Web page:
Several years ago I got out of the shower and looked around for my wedding rings, but could find them nowhere. Panicked and sobbing, I tore the house apart for an hour with no success. Eventually I found them in my bathrobe pocket, which I had been wearing the entire time.
The rings, at the time, were a symbol of something I was desperately trying to hold together yet today are the symbol of the 12 years I spent in an abusive and controlling relationship. As anyone in that kind of relationship can attest, I found myself lying often, always on the defense from a perceived attack. While I’m very open now about my own faults and the lies I told and lived, during that time it was a life of secrecy. I mean really, when a friend asked, “So what did you do today?” was I supposed to answer with, “I got thrown against a fish tank, then knocked to the concrete floor where my head was slammed into, and then after, I got locked out of my house. I had a real party here today. So what did you do today?”
Obviously I couldn’t talk about those days if I were still married to the man. Now divorced, the rings have been tucked away. While going through the divorce, my former spouse told others that our marriage fell apart because I was a liar, an alcoholic, and was abusive to him. He even told the cops that I tried to stab him with keys (now there’s a serious weapon). The lies he told were endless. While I found his accusations ironic at the time, they’re even more amazing now.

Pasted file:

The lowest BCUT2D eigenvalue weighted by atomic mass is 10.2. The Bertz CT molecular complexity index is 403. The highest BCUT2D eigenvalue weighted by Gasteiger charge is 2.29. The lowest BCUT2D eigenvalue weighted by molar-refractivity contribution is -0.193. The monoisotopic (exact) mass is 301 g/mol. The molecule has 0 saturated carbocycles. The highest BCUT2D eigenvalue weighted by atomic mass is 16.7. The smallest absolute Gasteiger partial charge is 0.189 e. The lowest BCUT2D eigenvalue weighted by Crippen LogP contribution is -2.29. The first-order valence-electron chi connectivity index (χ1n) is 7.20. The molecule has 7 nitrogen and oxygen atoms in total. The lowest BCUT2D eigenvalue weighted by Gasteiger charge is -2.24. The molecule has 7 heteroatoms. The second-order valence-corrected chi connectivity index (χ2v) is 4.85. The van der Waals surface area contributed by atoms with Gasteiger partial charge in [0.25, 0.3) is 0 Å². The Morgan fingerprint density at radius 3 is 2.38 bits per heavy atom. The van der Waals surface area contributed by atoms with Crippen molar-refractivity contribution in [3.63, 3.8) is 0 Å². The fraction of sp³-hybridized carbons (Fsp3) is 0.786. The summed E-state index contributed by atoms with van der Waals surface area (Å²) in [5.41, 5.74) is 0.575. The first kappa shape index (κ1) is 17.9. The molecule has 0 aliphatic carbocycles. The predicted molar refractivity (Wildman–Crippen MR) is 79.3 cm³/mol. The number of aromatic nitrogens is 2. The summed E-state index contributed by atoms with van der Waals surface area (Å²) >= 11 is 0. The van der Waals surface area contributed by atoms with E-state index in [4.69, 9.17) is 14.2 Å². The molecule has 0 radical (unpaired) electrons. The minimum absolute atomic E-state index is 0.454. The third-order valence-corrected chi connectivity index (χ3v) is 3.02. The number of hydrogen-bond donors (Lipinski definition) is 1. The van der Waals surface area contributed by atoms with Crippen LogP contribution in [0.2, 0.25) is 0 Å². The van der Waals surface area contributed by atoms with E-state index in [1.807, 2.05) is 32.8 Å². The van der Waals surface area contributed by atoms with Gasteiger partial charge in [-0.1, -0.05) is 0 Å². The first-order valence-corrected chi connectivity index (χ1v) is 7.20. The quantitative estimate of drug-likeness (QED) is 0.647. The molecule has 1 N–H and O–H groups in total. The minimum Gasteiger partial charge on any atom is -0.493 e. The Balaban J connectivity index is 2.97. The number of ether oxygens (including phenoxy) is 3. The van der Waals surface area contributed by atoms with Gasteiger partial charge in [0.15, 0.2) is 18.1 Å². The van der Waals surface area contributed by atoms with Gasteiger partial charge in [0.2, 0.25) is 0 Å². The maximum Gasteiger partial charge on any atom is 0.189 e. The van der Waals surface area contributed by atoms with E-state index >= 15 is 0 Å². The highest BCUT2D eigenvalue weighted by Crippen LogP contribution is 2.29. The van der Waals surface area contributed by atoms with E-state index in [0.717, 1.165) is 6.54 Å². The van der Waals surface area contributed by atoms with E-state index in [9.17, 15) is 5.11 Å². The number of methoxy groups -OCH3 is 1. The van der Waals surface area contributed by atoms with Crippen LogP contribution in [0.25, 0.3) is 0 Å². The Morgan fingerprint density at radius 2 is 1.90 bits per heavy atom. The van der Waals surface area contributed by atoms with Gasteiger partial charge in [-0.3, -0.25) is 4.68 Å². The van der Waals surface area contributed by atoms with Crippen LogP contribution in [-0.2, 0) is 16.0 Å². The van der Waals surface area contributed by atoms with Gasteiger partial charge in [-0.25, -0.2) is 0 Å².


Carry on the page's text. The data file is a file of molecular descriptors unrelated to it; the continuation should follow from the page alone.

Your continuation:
Not that long ago my pastor talked about clearing out the clutter in our lives. I realized that I was still holding on to some major clutter. While some of it was burned, there were other things of more value and hey, we all need an extra dollar when we can get one. Thus, I decided to take my wedding band to one of those Cash for Gold stores. The jeweler weighed it, examined it, and then asked me if he could make a nick in the ring. I asked him why. He said that the ring stated 14 carat, however it had an f listed on it as well. I asked what a nick was going to do to the value of the ring and he informed me nothing, so I gave permission to proceed. Imagine my surprise when he returned and said, “I’m not sure how to tell you this, but your ring is not real. It is a metal band with gold foil over it and the foil is not 14 carat; it’s not even 10 carat. I’m sorry; I cannot buy anything that is less that 10 carat.”
Stunned and shocked for all of 10 seconds, I then burst into laughter. I thought back to all those moments in my marriage, all the lying, and realized that it was built on a lie from the beginning. The wedding band I had clung to for so long was the biggest lie of them all. What was I to do but laugh?
I could really go into a great devotional at this point but I will save that for another day. Instead, today I’m issuing a warning to anyone who buys me jewelry in the future: if any jewelry does one day come my way, I will immediately take it to the jeweler and have it tested for authenticity. Not that I think I’ll ever be involved with another man like my former spouse, but just to confirm that the amazing man giving me the jewelry adores me as much as I think he does.
Copyrighted by reflectionsbypj 2010/01/08